One way has been coaching her two daughters in the sport.

“Maggie this year is almost 13, so we decided this is a perfect year for her to be under somebody else,” Cagle said.

“I coached her the last five years. And then I am coaching Nancy, who is 8, maybe for another year or two, or when she wants me to stop.”

Upon further review

More than two decades after the fact, three former Tar Heels continue to pile up career statistics in international play.

U.S. Soccer was doing research for its Women’s National Team Media Guide ahead of the Rio Olympics and discovered that two games played against Australia – which the U.S. won 5-0 and 4-1 – during the run-up to the 1995 World Cup were never added to the all-time player totals.

The games were supposed to be played in the Los Angeles area, but heavy rains and flooding forced their last-minute relocation to Phoenix in January 1995.

Several statistical updates affected UNC legends Kristine Lilly, Tisha Venturini, and Mia Hamm.

Lilly saw her all-time U.S. record for caps increased by two to 354.

Venturini picked up three international goals, giving her a career total of 47 and moving her into 11th place on the U.S. all-time list – one goal ahead of another former Tar Heel, Heather O’Reilly, who announced her retirement from the national team on Sept. 1.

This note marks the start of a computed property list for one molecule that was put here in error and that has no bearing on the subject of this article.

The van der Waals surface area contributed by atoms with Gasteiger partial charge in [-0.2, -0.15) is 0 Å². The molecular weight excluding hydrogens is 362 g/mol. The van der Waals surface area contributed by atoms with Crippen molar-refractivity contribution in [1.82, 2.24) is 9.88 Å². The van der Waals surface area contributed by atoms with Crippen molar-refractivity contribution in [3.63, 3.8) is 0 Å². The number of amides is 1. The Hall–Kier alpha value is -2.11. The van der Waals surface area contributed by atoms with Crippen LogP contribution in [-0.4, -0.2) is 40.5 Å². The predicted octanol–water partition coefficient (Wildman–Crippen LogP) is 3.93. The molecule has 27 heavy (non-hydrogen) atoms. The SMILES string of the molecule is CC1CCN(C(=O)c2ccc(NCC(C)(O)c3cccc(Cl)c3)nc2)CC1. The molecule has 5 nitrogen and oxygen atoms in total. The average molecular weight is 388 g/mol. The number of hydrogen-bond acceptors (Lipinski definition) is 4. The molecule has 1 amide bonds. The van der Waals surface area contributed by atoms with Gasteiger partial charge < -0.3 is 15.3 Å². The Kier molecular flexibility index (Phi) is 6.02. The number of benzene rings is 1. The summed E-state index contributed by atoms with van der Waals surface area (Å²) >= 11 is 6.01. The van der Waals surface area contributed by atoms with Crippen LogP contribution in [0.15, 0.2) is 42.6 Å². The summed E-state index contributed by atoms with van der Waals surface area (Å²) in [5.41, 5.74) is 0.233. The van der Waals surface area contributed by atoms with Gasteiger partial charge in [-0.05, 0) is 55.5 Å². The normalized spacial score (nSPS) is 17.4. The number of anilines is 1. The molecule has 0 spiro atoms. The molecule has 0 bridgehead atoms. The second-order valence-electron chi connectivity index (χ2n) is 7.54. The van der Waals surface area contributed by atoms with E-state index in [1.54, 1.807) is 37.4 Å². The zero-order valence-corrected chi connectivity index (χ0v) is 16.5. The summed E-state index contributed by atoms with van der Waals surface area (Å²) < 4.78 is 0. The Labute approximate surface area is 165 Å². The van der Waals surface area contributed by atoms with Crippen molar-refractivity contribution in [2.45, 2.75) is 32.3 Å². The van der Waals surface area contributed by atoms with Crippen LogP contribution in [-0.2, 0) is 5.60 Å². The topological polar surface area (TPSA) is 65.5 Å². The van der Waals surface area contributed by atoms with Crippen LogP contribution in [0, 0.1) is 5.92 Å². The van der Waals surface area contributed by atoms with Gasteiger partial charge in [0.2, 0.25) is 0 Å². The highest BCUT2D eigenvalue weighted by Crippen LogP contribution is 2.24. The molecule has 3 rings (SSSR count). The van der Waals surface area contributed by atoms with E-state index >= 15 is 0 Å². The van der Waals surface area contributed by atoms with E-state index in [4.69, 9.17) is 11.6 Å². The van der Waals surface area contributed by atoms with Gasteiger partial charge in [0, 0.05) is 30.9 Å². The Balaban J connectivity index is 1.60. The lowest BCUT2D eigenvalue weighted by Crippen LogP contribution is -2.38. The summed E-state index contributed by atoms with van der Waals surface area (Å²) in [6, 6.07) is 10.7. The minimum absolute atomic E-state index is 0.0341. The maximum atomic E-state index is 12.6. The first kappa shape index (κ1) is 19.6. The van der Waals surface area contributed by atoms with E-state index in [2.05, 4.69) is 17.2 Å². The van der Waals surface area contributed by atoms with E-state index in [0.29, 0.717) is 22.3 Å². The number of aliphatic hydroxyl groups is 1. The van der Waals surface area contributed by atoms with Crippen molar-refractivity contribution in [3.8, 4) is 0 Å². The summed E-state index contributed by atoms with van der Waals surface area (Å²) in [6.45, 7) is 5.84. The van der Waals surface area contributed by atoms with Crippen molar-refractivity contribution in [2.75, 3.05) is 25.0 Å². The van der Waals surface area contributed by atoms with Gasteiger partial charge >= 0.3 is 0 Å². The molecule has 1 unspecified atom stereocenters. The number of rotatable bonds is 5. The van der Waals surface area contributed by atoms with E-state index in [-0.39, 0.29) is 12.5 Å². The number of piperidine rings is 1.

Hamm added an assist, extending her U.S. record to 145.

Lilly, Hamm, and Venturini were mainstays on the U.S. Women’s National Team during the 1990s and early 2000s, which saw the U.S. win two World Cups (1991, 1999) and two Olympic gold medals (1996, 2004).

The trio led UNC to six consecutive NCAA titles (1989-1994) during their collegiate days.

O’Reilly speaks out

Heather O’Reilly also made her position known on the announcement Monday night that as part of the fallout from HB2, the NCAA was pulling seven of its championship events from North Carolina.